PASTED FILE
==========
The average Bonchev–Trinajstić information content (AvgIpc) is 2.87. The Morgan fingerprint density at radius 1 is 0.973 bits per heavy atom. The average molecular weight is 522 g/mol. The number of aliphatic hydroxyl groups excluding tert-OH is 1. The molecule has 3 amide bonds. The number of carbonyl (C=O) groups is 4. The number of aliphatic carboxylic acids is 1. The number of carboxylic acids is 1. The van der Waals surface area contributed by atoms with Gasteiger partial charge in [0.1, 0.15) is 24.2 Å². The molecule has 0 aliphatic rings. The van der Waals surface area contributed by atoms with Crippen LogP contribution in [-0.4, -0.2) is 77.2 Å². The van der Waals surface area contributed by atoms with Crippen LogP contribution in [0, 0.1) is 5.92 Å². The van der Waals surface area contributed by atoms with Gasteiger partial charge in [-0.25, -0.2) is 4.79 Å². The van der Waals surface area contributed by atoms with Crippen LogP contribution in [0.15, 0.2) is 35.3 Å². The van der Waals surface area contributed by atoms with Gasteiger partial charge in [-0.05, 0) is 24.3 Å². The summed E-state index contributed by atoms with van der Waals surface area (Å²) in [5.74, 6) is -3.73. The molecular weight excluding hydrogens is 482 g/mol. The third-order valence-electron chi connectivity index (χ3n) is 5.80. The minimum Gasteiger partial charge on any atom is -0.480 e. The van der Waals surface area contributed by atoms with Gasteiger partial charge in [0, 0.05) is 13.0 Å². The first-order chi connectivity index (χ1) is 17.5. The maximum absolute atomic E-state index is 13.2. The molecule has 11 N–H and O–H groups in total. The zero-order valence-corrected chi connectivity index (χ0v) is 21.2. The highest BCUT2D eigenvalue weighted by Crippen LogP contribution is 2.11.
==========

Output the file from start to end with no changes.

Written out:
The average Bonchev–Trinajstić information content (AvgIpc) is 2.87. The Morgan fingerprint density at radius 1 is 0.973 bits per heavy atom. The average molecular weight is 522 g/mol. The number of aliphatic hydroxyl groups excluding tert-OH is 1. The molecule has 3 amide bonds. The number of carbonyl (C=O) groups is 4. The number of aliphatic carboxylic acids is 1. The number of carboxylic acids is 1. The van der Waals surface area contributed by atoms with Gasteiger partial charge in [0.1, 0.15) is 24.2 Å². The molecule has 0 aliphatic rings. The van der Waals surface area contributed by atoms with Crippen LogP contribution in [-0.4, -0.2) is 77.2 Å². The van der Waals surface area contributed by atoms with Crippen LogP contribution in [0, 0.1) is 5.92 Å². The van der Waals surface area contributed by atoms with Gasteiger partial charge in [-0.25, -0.2) is 4.79 Å². The van der Waals surface area contributed by atoms with Crippen LogP contribution in [0.15, 0.2) is 35.3 Å². The van der Waals surface area contributed by atoms with Gasteiger partial charge in [-0.05, 0) is 24.3 Å². The summed E-state index contributed by atoms with van der Waals surface area (Å²) in [5.74, 6) is -3.73. The molecular weight excluding hydrogens is 482 g/mol. The third-order valence-electron chi connectivity index (χ3n) is 5.80. The minimum Gasteiger partial charge on any atom is -0.480 e. The van der Waals surface area contributed by atoms with Gasteiger partial charge in [0, 0.05) is 13.0 Å². The first-order chi connectivity index (χ1) is 17.5. The maximum absolute atomic E-state index is 13.2. The molecule has 11 N–H and O–H groups in total. The zero-order valence-corrected chi connectivity index (χ0v) is 21.2. The highest BCUT2D eigenvalue weighted by Crippen LogP contribution is 2.11.